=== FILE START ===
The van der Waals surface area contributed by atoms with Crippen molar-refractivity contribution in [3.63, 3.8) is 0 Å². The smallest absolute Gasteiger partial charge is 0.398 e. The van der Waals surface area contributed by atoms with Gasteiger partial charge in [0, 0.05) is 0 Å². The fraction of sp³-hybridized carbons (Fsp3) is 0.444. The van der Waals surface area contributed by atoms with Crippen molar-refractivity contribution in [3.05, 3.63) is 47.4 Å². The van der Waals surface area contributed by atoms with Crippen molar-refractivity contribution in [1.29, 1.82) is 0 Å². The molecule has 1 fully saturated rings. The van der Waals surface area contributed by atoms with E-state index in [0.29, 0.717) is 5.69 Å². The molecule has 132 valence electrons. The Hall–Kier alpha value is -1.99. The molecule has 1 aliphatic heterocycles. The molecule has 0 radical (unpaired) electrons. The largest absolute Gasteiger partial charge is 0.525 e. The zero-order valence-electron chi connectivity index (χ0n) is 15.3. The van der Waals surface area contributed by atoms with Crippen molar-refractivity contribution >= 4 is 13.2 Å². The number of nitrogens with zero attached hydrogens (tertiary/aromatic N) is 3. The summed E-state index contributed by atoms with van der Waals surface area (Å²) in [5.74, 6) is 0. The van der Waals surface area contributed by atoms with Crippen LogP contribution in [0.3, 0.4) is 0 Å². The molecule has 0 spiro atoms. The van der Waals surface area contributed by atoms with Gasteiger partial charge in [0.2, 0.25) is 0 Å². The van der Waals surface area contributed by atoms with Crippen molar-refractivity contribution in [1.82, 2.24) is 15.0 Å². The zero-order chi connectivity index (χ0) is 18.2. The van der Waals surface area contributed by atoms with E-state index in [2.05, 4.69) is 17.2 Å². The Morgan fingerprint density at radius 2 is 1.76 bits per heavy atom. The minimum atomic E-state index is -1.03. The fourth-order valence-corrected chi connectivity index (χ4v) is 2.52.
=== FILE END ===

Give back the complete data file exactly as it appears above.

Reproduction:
The van der Waals surface area contributed by atoms with Crippen molar-refractivity contribution in [3.63, 3.8) is 0 Å². The smallest absolute Gasteiger partial charge is 0.398 e. The van der Waals surface area contributed by atoms with Gasteiger partial charge in [0, 0.05) is 0 Å². The fraction of sp³-hybridized carbons (Fsp3) is 0.444. The van der Waals surface area contributed by atoms with Crippen molar-refractivity contribution in [3.05, 3.63) is 47.4 Å². The van der Waals surface area contributed by atoms with Crippen molar-refractivity contribution in [1.29, 1.82) is 0 Å². The molecule has 1 fully saturated rings. The van der Waals surface area contributed by atoms with E-state index in [0.29, 0.717) is 5.69 Å². The molecule has 132 valence electrons. The Hall–Kier alpha value is -1.99. The molecule has 1 aliphatic heterocycles. The molecule has 0 radical (unpaired) electrons. The largest absolute Gasteiger partial charge is 0.525 e. The zero-order valence-electron chi connectivity index (χ0n) is 15.3. The van der Waals surface area contributed by atoms with Crippen molar-refractivity contribution >= 4 is 13.2 Å². The number of nitrogens with zero attached hydrogens (tertiary/aromatic N) is 3. The summed E-state index contributed by atoms with van der Waals surface area (Å²) in [5.74, 6) is 0. The van der Waals surface area contributed by atoms with Crippen LogP contribution in [0.3, 0.4) is 0 Å². The molecule has 0 spiro atoms. The van der Waals surface area contributed by atoms with Gasteiger partial charge in [0.2, 0.25) is 0 Å². The van der Waals surface area contributed by atoms with Crippen molar-refractivity contribution in [1.82, 2.24) is 15.0 Å². The zero-order chi connectivity index (χ0) is 18.2. The van der Waals surface area contributed by atoms with E-state index in [2.05, 4.69) is 17.2 Å². The Morgan fingerprint density at radius 2 is 1.76 bits per heavy atom. The minimum atomic E-state index is -1.03. The fourth-order valence-corrected chi connectivity index (χ4v) is 2.52.